COP17: For Nigeria climate change adaptation not mitigation is priority
When one hears the way certain people agitate about climate change in Nigeria, it usually seem as if it is our biggest problem or that it is an issue peculiar to us. Climate change everyone knows is a serious issue and threatens existence on planet earth if Green House Gas (GHG) emissions are not effectively curbed.
Burning of fossil fuels from the beginning of the industrial age led to further accumulation of GHG in the troposphere, (the lowest part of the earth’s atmosphere about 10 – 19km above sea level). These human-induced GHGs have added to the number of GHGs naturally existing in the troposphere helping to keep the earth warm for sustenance of major life forms.
More GHGs result in more heat trappings and are the main cause of global warming as we have it. Global warming according to studies is responsible for fractional rise in the average temperature of the earth since around 1950 and is said to be responsible for various weather deviations like recurrent deluge, blizzards, etc.
Nigeria is a developing economy and has issues to tackle to upgrade from this status; Nigeria also needs to catch up with emerging trends around the world.
Climate change in Nigeria is said to be responsible for erosion, floods, drought and desertification.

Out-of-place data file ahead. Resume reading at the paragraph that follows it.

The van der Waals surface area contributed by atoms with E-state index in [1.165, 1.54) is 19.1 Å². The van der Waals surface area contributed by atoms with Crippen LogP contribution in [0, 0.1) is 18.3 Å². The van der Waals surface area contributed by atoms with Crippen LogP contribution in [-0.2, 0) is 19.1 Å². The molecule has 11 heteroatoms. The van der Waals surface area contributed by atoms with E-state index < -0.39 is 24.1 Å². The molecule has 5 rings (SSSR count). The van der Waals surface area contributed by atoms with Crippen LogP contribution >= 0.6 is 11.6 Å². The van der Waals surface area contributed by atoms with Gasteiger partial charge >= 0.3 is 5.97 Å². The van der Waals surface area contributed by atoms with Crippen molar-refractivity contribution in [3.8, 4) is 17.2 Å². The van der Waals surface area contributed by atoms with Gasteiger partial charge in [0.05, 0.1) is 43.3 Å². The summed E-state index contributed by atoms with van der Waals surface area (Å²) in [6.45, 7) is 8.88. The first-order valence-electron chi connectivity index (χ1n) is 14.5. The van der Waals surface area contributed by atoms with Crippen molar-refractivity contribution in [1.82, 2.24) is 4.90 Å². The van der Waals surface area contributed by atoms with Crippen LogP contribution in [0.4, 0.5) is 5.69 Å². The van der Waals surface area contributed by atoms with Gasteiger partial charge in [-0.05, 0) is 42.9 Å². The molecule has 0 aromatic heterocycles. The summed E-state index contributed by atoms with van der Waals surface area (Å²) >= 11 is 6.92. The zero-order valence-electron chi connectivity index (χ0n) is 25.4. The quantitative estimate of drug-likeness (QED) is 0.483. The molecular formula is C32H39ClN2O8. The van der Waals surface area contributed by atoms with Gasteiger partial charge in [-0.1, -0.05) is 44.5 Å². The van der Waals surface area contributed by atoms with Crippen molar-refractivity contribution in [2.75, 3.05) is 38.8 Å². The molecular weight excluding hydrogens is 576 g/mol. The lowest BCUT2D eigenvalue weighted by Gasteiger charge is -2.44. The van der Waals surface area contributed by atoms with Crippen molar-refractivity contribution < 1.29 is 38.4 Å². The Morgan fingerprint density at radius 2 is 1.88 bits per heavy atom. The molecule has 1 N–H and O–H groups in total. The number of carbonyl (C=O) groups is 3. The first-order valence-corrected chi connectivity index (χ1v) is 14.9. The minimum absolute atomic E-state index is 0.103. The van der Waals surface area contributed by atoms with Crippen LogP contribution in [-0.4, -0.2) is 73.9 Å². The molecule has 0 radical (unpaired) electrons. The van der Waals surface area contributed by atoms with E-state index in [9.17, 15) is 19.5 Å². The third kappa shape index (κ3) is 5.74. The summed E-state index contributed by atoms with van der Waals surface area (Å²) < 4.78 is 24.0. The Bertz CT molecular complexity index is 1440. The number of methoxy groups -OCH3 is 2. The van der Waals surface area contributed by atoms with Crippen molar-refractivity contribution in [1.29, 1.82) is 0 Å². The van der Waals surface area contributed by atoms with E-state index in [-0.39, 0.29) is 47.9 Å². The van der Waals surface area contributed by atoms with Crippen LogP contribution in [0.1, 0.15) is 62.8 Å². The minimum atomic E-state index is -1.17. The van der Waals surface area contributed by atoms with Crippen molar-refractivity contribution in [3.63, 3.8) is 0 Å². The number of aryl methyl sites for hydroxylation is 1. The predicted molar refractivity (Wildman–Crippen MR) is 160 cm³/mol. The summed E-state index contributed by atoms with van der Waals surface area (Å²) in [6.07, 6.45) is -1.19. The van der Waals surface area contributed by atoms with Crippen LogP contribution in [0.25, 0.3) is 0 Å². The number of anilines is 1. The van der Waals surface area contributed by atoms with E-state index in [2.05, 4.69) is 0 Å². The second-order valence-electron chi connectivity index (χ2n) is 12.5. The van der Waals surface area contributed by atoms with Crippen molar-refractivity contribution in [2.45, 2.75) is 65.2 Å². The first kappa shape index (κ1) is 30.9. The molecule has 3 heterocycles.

Climate change adaptation submits that support and infrastructure are put in place in event of these desolations. Adapting to climate change for Nigeria is not completely an issue of climate change but an issue of development in fixes that will improve the quality of lives in the country. So with or without climate change, Nigeria needs to improve on infrastructure which will see climate change adaptation benefit.
Nigeria has a high population power submitting a substantial emission share of the total in Africa and (to a fair extent) around the world. Climate change mitigation by sharp cuts in emissions is a rigorous move Nigeria may not be able to afford until next decade, so Nigeria as a developing economy and as a top polluting nation in Africa needs little agitation for the whole climate change thing.
Nigeria is a member of the United Nations and joins in recent year-end meetings conveyed by the UN to have nations agree in a deal to curb emissions. These meetings also feature talks on carbon credit, carbon trading and technology transfer.
Developing nations that believe they are the most hurt in event of climate change tell developed nations that are also top polluters to commit funds to help them adapt to climate change. This has seen some progress and may be more effective towards the middle or this decade.
Climate change response and anything that has to do with funds between economies makes the issue more complicated in this financially straitened world. No nation on earth is a “kid” and has governments with obligation for development, laying climate change as an opportunity for support makes some sense but may eventually be goof to be unveiled.